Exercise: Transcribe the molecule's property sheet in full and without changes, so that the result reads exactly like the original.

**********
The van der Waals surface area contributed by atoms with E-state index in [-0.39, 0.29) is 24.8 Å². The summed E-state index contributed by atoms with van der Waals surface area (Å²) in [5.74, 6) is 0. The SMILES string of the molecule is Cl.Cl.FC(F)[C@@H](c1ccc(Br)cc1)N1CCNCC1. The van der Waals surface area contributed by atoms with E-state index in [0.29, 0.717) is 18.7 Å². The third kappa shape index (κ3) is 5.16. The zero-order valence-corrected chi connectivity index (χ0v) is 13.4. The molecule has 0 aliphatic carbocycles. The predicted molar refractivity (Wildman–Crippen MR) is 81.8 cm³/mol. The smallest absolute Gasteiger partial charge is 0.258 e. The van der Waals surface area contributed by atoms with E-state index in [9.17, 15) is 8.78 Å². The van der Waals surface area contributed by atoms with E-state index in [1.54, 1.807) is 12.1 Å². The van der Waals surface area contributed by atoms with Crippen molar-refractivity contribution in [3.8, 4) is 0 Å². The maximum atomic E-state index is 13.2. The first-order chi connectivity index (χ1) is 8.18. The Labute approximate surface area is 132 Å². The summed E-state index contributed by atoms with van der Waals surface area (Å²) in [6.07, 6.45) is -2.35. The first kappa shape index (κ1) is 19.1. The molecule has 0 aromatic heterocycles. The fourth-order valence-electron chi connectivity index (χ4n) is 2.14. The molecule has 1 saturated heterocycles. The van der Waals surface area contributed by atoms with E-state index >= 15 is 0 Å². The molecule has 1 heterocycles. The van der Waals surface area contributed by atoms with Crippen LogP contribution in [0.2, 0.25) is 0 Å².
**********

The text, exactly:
The van der Waals surface area contributed by atoms with E-state index in [-0.39, 0.29) is 24.8 Å². The summed E-state index contributed by atoms with van der Waals surface area (Å²) in [5.74, 6) is 0. The SMILES string of the molecule is Cl.Cl.FC(F)[C@@H](c1ccc(Br)cc1)N1CCNCC1. The van der Waals surface area contributed by atoms with E-state index in [0.29, 0.717) is 18.7 Å². The third kappa shape index (κ3) is 5.16. The zero-order valence-corrected chi connectivity index (χ0v) is 13.4. The molecule has 0 aliphatic carbocycles. The predicted molar refractivity (Wildman–Crippen MR) is 81.8 cm³/mol. The smallest absolute Gasteiger partial charge is 0.258 e. The van der Waals surface area contributed by atoms with E-state index in [9.17, 15) is 8.78 Å². The van der Waals surface area contributed by atoms with E-state index in [1.54, 1.807) is 12.1 Å². The van der Waals surface area contributed by atoms with Crippen molar-refractivity contribution in [3.8, 4) is 0 Å². The maximum atomic E-state index is 13.2. The first-order chi connectivity index (χ1) is 8.18. The Labute approximate surface area is 132 Å². The summed E-state index contributed by atoms with van der Waals surface area (Å²) in [6.07, 6.45) is -2.35. The first kappa shape index (κ1) is 19.1. The molecule has 0 aromatic heterocycles. The fourth-order valence-electron chi connectivity index (χ4n) is 2.14. The molecule has 1 saturated heterocycles. The van der Waals surface area contributed by atoms with E-state index >= 15 is 0 Å². The molecule has 1 heterocycles. The van der Waals surface area contributed by atoms with Crippen LogP contribution in [0.2, 0.25) is 0 Å².